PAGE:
From 2012, stability control has been regarded with such importance that Euro NCAP will only reward equipment with a five-star rating when ESC is fitted as standard across the whole of the model range, and the feature has also become compulsory for all new cars sold in the EU. The NHTSA has done that for 2012 as well.
Here are is a video that explains how stability control works. I reckon it does the job much better than trying to explain it in text.
Are you sold yet? Can you see what an important feature stability control is? You can’t guarantee that you’ll never be in a situation where stability control won’t save your skin — as my own experience proves, even if you drive safely, some douche bag could slam into your car at any time, and then you’ll have to fight to keep your vehicle in control.
Most distributors here, however, won’t include it in cars sold in Malaysia, if we don’t ask for it. There are many brand names for stability control, depending on the car manufacturer — it has been called ESP, VSA, VSC, DSC, ESC, etc.
The next time you visit a car dealership and shop for a car, ask your SA if the car has any kind of stability control. Raise your concerns if the car doesn’t. Provide valuable feedback to the car companies and hopefully they will listen! Sometimes the product planners want to include stability control, but are unable to because of survey data that shows low demand.
The following is a list of all the cars equipped with some form of stability control in Malaysia, priced at under RM200k. This is because most, if not all, cars above RM200k come fitted with stability control. Cars of that price probably can’t be ordered without such an essential safety system anyway.
Yes, ESP does cost a bit of money, but it should be at least standard in all C-segment and D-segment vehicles. The unfortunate situation right now, however, is that some C-segment and D-segment cars still don’t feature ESP. However, it’s good news that it’s starting to appear in B-segment cars.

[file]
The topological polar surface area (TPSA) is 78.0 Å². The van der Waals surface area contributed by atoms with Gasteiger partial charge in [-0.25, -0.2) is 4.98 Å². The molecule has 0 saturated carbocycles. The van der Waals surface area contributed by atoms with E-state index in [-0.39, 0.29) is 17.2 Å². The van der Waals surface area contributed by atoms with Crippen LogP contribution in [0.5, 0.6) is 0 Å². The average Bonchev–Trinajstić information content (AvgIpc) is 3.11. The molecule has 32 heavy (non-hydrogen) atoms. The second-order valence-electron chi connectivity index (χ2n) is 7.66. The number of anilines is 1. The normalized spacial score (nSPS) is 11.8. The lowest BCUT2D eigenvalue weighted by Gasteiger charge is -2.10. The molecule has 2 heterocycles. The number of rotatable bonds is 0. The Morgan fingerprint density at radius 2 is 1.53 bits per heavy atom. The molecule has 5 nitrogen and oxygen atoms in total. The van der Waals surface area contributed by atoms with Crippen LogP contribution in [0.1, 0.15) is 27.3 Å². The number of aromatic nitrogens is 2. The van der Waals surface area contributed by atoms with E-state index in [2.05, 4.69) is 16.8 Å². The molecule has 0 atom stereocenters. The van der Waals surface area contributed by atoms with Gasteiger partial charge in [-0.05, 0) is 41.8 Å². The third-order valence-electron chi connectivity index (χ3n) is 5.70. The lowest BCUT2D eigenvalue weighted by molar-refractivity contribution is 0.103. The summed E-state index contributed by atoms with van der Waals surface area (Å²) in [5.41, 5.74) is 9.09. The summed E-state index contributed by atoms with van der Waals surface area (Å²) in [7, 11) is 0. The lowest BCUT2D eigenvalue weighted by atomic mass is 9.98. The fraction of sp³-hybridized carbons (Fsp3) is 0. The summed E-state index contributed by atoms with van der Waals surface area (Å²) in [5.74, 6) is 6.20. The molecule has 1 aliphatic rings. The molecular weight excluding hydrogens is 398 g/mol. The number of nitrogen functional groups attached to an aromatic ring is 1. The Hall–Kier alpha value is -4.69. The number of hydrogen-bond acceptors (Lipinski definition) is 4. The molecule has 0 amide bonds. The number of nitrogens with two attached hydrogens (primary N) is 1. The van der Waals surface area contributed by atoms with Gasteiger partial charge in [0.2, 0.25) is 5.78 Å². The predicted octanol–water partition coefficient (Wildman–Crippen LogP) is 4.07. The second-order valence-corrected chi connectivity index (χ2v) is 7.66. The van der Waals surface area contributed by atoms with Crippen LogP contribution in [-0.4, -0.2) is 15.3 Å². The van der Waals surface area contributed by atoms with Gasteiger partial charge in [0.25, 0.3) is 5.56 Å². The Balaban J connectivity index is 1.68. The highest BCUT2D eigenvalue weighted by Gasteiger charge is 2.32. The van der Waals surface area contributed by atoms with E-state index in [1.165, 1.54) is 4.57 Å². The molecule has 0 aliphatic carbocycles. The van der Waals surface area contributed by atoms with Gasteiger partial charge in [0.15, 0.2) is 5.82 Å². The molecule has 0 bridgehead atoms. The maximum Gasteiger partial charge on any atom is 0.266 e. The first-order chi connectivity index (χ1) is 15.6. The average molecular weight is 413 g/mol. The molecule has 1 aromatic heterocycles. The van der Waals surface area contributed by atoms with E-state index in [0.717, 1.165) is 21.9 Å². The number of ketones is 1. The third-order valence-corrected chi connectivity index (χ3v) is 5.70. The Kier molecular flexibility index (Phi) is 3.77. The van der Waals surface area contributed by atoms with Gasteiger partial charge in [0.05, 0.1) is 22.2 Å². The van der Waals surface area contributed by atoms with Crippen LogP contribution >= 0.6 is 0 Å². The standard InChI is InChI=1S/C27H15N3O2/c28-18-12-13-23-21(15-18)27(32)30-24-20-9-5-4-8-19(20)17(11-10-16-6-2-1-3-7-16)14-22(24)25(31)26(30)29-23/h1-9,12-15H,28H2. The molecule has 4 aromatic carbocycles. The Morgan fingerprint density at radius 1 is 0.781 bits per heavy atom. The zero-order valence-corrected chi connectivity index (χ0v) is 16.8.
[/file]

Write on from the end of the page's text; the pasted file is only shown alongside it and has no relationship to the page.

A-segment — NONE!
B-segment — Ford Fiesta, Honda City (1.5E only), Honda Insight, Honda CR-Z, Honda Jazz, Honda Jazz Hybrid, Toyota Prius C, Volkswagen Polo, Volkswagen Polo GTI, Renault Clio RS
C-segment — Ford Focus (TDCi only), Hyundai Elantra (1.6 High Spec and 1.8 only), Honda Civic, Peugeot 308 (Turbo only), Peugeot 408 (Turbo only), Kia Forte (1.6 SX and 2.0 SX), Kia Forte Koup, Volkswagen Jetta, Volkswagen Golf, Volkswagen Scirocco, Mitsubishi Lancer Sportback, Proton Preve (CFE CVT only), Toyota Prius, Toyota Corolla Altis (2.0V and 1.8G only), Volvo S40, Volvo V50, Citroen C4, Citroen DS4
D-segment — Ford Mondeo, Honda Accord (2.4VTi-L only), Suzuki Kizashi, Kia Optima K5, Peugeot 508, Volkswagen Passat, Mazda 6 (2.5L only), Hyundai Sonata (2.0 High Spec and 2.4 only), Nissan Teana (2.5 only), Citroen C5
MPV — Honda Stream, Volkswagen CrossTouran, Citroen C4 Picasso, Peugeot 5008, Ford S-MAX
SUV — Mitsubishi ASX, Honda CR-V, Mazda CX-5, Hyundai Tucson (2.0 High Spec and 2.4 only), Hyundai Santa Fe, Ssangyong Actyon, Chevrolet Captiva, Peugeot 3008, Kia Sportage, Kia Sorento
Pick-up Truck — Chevrolet Colorado (only 2.8 LTZ AT)
Did I miss any? Drop a comment. Now, what you should do is send this story to all your friends, share it on your Facebook wall, call your parents up, call your friends up. No matter what method you use, just spread the message of the importance of stability control.
Malaysians, it’s time for you to understand car safety systems that are beyond just airbags and ABS and ask for more safety features, or we will forever be stuck with low safety equipment levels in our cars. — paultan.org